I first encountered the work of Neil Gunn some eight years ago. Although critically acclaimed in his lifetime, Gunn’s contribution to, and influence on, the first half of twentieth century Scottish literature has to a certain extent been eclipsed by the work of Lewis Grassic Gibbon.
Gunn was a socialist and committed to the cause of Scottish nationalism at a time when both were unfashionable, causes which, many of you will have gathered, I have more than a little sympathy for. He was also, as the excellent Whisky & Scotland: A Practical and Spiritual Survey proves, an early proponent of malt whisky at a time when single malts were virtually unknown, no doubt aided by his years as a Customs & Excise officer. His time at the Glen Mhor distillery afforded him ample opportunity to write, and is surely my dream day job.
Gunn, along with contemporary Hugh MacDiarmid was part of the Scottish Renaissance - a movement that sought to take Scottish fiction “out of the kaleyard” and into contemporary themes free from the romanticised and flowery tales that had come to typify Scottish literature. Despite all of his novels being set in the Scottish Highlands, Gunn experimented continuously with style and subject matter, his later work being particularly influenced Zen Buddhism. In many ways this was to be his undoing. Despite the commercial and critical success of novels such as Butcher’s Broom and The Silver Darlings, Gunn defied the expectations of his publisher and readers by more metaphysical tales such as The Serpent and The Green Isle Of The Great Deep, the latter a dystopian warning that pre-dates Nineteen Eighty-Four by five years. As sad as it might seem inevitable, this led to a dwindling interest by both Gunn’s agent and his public, resulting in such a poor reception to his spiritual autobiography The Atom Of Delight in 1956 that he never wrote another full length work up until his death in 1973.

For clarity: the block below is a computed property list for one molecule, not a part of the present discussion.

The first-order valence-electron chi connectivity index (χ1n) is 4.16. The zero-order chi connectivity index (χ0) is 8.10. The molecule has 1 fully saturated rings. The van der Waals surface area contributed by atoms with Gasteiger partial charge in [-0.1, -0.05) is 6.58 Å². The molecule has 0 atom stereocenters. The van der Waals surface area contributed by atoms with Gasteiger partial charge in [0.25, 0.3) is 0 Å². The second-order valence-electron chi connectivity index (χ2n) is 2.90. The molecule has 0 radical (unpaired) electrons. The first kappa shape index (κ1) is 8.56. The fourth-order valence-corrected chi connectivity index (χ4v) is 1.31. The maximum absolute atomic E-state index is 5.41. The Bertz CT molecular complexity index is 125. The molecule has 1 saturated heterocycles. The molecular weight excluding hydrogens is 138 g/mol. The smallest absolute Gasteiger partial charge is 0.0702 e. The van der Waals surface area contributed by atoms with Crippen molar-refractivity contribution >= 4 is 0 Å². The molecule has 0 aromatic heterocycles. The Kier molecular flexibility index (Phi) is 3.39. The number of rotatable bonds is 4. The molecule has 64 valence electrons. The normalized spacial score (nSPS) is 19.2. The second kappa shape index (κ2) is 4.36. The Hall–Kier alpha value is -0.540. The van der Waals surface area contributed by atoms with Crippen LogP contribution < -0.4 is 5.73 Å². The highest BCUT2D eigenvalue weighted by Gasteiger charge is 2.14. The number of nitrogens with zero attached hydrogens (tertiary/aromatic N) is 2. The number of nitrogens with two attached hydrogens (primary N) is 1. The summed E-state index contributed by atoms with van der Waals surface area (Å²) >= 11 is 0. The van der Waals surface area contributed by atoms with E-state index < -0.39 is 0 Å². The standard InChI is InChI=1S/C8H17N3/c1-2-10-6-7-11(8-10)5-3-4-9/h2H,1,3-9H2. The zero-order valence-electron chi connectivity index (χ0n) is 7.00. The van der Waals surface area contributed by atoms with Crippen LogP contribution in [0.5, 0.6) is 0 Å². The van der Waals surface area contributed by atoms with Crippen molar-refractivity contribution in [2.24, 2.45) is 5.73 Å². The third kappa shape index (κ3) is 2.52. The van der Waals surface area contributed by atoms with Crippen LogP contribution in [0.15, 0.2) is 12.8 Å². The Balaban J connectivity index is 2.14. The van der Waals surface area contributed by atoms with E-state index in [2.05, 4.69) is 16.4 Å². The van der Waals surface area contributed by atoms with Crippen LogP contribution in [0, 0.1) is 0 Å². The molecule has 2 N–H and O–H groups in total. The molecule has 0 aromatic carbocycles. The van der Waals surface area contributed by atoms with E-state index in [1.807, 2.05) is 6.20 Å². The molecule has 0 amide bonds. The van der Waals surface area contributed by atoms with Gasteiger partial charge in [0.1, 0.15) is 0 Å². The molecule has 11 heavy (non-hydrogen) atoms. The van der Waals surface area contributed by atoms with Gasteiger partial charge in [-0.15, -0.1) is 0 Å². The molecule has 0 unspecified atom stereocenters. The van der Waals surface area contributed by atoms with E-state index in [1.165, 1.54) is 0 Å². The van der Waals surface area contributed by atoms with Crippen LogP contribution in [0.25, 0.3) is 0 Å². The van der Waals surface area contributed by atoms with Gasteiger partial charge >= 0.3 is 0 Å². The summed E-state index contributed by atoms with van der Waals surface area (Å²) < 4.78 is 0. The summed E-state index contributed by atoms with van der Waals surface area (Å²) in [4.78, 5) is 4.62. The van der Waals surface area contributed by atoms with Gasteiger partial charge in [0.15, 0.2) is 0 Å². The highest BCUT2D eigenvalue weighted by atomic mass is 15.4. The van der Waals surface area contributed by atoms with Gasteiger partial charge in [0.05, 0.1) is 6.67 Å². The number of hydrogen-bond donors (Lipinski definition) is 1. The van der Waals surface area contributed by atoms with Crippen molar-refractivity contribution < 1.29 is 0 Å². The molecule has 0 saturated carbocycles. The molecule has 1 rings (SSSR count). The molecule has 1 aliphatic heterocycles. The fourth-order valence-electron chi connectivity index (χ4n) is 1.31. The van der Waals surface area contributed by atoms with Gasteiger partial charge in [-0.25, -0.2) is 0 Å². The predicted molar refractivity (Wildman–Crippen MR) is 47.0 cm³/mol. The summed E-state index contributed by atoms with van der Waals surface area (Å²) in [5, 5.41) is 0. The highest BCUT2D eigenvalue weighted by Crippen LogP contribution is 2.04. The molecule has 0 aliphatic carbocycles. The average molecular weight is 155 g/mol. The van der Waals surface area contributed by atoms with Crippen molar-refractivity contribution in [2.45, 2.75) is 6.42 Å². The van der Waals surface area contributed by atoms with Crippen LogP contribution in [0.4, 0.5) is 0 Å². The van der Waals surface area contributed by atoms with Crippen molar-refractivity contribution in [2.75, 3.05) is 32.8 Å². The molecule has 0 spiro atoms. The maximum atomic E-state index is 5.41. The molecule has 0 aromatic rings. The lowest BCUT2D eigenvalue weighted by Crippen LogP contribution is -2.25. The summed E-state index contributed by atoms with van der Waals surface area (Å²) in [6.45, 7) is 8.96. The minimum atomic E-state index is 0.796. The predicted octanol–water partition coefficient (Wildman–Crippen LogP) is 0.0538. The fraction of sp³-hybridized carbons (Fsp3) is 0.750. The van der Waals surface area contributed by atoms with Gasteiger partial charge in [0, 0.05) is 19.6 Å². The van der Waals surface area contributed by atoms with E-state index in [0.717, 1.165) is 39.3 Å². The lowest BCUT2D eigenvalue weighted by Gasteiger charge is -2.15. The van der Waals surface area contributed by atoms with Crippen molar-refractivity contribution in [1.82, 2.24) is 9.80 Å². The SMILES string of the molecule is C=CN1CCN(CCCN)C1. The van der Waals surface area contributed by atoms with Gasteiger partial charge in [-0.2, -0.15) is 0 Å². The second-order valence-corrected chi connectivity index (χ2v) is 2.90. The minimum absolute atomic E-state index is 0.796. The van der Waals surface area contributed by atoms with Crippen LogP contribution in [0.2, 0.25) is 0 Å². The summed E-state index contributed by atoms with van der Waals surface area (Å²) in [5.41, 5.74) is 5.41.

Perhaps somewhat perversely, while many readers expect, even demand, that their favourite authors produce a variant of the same book or at least return to favourite characters in order to continue their story, it is the diversity of Gunn’s novels that has made him both a favourite and an influence on my own work. From the rich prose of
and Sun Circle to the more simple and
heart warming text of Young Art And Old
Hector, Gunn explored the human condition and all its drives with a knowing
nod to the Scottish character. Highland River
It was through such works that I first began to experience a shift in my own perception, the acknowledgement of something of worth within my own heritage and culture, the ability to tell a story in my own dialect and set in the land in which I grew up. More than this, I came to challenge myself and remove self-imposed limits on my writing, enabling me to write stories that previously I might have considered beyond my means. For this, more than anything else, I will always be indebted to Neil Gunn, regardless of any future direction. This is why the books I write may not always be in a genre you wish to read, feature settings you are familiar with, or deal with subject matter with which you might readily associate me with. What they will be is written to the best of my ability in order to tell the stories I need to tell.
Like the song says, ‘You can’t always get what you want, but sometimes you get what you need.’
Don’t think of this as hubris so much as kindly dictatorship.
For those wishing to investigate the work of Neil Gunn, I have listed some of my personal favourites. Others are perhaps better known but these one’s resonated particularly strongly.
Young Art And Old Hector
The Green Isle Of The Great Deep
The Silver Bough
The Well At The World’s End